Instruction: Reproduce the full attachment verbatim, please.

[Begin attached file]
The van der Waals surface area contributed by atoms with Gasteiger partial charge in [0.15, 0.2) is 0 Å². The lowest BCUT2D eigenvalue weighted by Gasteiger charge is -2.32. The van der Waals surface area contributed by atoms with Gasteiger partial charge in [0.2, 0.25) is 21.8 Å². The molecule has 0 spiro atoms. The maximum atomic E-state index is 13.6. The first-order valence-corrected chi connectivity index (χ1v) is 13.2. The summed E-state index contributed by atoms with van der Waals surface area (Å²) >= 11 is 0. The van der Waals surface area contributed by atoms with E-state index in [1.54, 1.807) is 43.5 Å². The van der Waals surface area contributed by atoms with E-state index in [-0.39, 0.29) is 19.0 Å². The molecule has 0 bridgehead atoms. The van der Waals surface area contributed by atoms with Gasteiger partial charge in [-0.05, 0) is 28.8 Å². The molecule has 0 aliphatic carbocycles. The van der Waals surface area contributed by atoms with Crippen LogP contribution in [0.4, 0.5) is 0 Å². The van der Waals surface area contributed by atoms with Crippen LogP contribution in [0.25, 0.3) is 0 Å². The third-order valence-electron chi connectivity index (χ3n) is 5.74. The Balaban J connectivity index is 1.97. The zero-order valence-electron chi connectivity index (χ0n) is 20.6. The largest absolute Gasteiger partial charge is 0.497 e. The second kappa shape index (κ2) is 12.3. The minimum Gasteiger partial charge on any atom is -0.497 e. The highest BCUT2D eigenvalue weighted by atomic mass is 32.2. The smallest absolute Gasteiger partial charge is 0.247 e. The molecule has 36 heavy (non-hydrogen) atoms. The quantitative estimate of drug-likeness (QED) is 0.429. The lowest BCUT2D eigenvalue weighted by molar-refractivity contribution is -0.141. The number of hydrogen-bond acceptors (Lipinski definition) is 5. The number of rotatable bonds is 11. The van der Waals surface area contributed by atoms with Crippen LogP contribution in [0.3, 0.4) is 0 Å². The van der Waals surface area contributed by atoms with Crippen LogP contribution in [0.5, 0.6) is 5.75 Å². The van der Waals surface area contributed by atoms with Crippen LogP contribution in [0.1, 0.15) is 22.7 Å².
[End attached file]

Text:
The van der Waals surface area contributed by atoms with Gasteiger partial charge in [0.15, 0.2) is 0 Å². The lowest BCUT2D eigenvalue weighted by Gasteiger charge is -2.32. The van der Waals surface area contributed by atoms with Gasteiger partial charge in [0.2, 0.25) is 21.8 Å². The molecule has 0 spiro atoms. The maximum atomic E-state index is 13.6. The first-order valence-corrected chi connectivity index (χ1v) is 13.2. The summed E-state index contributed by atoms with van der Waals surface area (Å²) >= 11 is 0. The van der Waals surface area contributed by atoms with E-state index in [1.54, 1.807) is 43.5 Å². The van der Waals surface area contributed by atoms with E-state index in [-0.39, 0.29) is 19.0 Å². The molecule has 0 bridgehead atoms. The van der Waals surface area contributed by atoms with Gasteiger partial charge in [-0.05, 0) is 28.8 Å². The molecule has 0 aliphatic carbocycles. The van der Waals surface area contributed by atoms with Crippen LogP contribution in [0.4, 0.5) is 0 Å². The van der Waals surface area contributed by atoms with Crippen LogP contribution in [0.25, 0.3) is 0 Å². The third-order valence-electron chi connectivity index (χ3n) is 5.74. The Balaban J connectivity index is 1.97. The zero-order valence-electron chi connectivity index (χ0n) is 20.6. The largest absolute Gasteiger partial charge is 0.497 e. The second kappa shape index (κ2) is 12.3. The minimum Gasteiger partial charge on any atom is -0.497 e. The highest BCUT2D eigenvalue weighted by atomic mass is 32.2. The smallest absolute Gasteiger partial charge is 0.247 e. The molecule has 36 heavy (non-hydrogen) atoms. The quantitative estimate of drug-likeness (QED) is 0.429. The lowest BCUT2D eigenvalue weighted by molar-refractivity contribution is -0.141. The number of hydrogen-bond acceptors (Lipinski definition) is 5. The number of rotatable bonds is 11. The van der Waals surface area contributed by atoms with Crippen LogP contribution in [0.3, 0.4) is 0 Å². The van der Waals surface area contributed by atoms with Crippen LogP contribution in [0.5, 0.6) is 5.75 Å². The van der Waals surface area contributed by atoms with Crippen LogP contribution in [0.1, 0.15) is 22.7 Å².